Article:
Katrina & The Waifs
B U Right Back
Little Children Come
Eat Your Greens
Van Diemen's Land
Bring Me To Life
2008 01 28
Listening to our leaders, you'd be forgiven for thinking that democracy was the uncontested gold standard in world politics.
It seems to be the only cause currently noble enough to elicit sufficient international consent for armed conflict. Please remember the war in Iraq is not only to rid the world of the threat of twenty minute WMDs or cleanse an ancient culture of the canker of despotic tyranny. Rather we're bestowing the gift of democracy. The campaign in Afghanistan is similarly concerned not merely with revenge for September 11th, 2001 but conflated with the parallel objective of constitutional reform.
Gordon Brown was hardly in office as Prime Minister before he was precociously offering to cast away the Royal Prerogative in an effort to demonstrate his democratic credentials.
Yet recent expressions of democratic practice around our global village may have left you as puzzled as me.
Recently Pakistan witnessed the tragic assassination of Benazir Bhutto; Chairperson of the Pakistan People's Party. In a country ruled by a military dictatorship that doesn't even raise taxes; where public affairs are marred by insidious corruption; the world's media had long championed her as a beacon of democratic hope.
However, the scene following her premature departure from this stage left one wondering if all the players were but members of a single troupe and that this was a family production. Within days, her son Bilawal 'Bhutto' Zardari had been accelerated from obscurity to notoriety as he was hurriedly enthroned as the next PPP leader alongside his father Asif Ali Zardari.
However this hereditary, dynastic succession (more akin to monarchy than democracy?) is what should have been expected given the lineage of Benazir Bhutto, herself the scion and heir of the previous leader, President Zulfikar Ali Bhutto. When Benazir recently returned to Pakistan from exile, the crowds that greeted her waved placards emblazoned with images not of her but her late father. The inference was clear - their support was not for her specifically but for the Bhutto family / tribe / dynasty. The succession dates from Benazir's grandfather, Sir Shah Nawaz Bhutto, who helped found the Sindh People's Party in 1934. Sir Shah, a wealthy land-owner and friend of the Governor General before independence, played a key role in that period.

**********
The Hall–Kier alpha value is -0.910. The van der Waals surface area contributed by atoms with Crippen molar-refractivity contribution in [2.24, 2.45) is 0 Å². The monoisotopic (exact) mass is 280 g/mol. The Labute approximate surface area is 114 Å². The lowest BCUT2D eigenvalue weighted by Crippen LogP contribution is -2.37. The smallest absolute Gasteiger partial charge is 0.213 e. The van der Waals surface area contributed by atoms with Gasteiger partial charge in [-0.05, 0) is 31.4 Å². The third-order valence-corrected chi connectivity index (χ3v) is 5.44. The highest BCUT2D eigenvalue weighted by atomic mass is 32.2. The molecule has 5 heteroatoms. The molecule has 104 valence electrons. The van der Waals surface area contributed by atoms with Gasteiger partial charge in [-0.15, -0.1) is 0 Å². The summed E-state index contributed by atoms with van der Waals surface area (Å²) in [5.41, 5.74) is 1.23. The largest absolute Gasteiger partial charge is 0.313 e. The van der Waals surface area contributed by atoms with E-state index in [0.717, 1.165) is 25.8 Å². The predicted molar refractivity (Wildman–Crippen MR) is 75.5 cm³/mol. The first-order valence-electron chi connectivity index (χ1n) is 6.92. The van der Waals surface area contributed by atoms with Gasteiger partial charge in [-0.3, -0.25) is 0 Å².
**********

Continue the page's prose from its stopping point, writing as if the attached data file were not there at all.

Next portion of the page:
Another focus of world sympathy is Aung San (Suu Kyi), continuing to vie for rule in Burma. The media tends to treat her too in isolation from her dynastic roots, focusing on democratic ideals rather than heredity. General Aung San was the founding father of Burmese independence. General Aung San also founded the very Burmese military young Aung San now seeks to usurp. Part of his negotiation of Burmese independence was to invite the Japanese into Burma during the Burma Campaign of WWII. Many Allied troops died as a result. Like with Benazir Bhutto, Aung San and her claim to power are closely connected in the minds of the people with the standing of her father. Pacifist and democrat she may be, but it's interesting to note that any opportunity for power is substantially afforded her by the family bloodline.
Pakistan and Burma are not unique in perpetuating a feudal nepotism. For generations the Ghandi/Nehru dynasty has ruled by default in India. That's a mere sixty years of rule compared to the current 107 years of Saxe-Coburg-Gotha / House of Windsor rule in England since Edward VII's accession!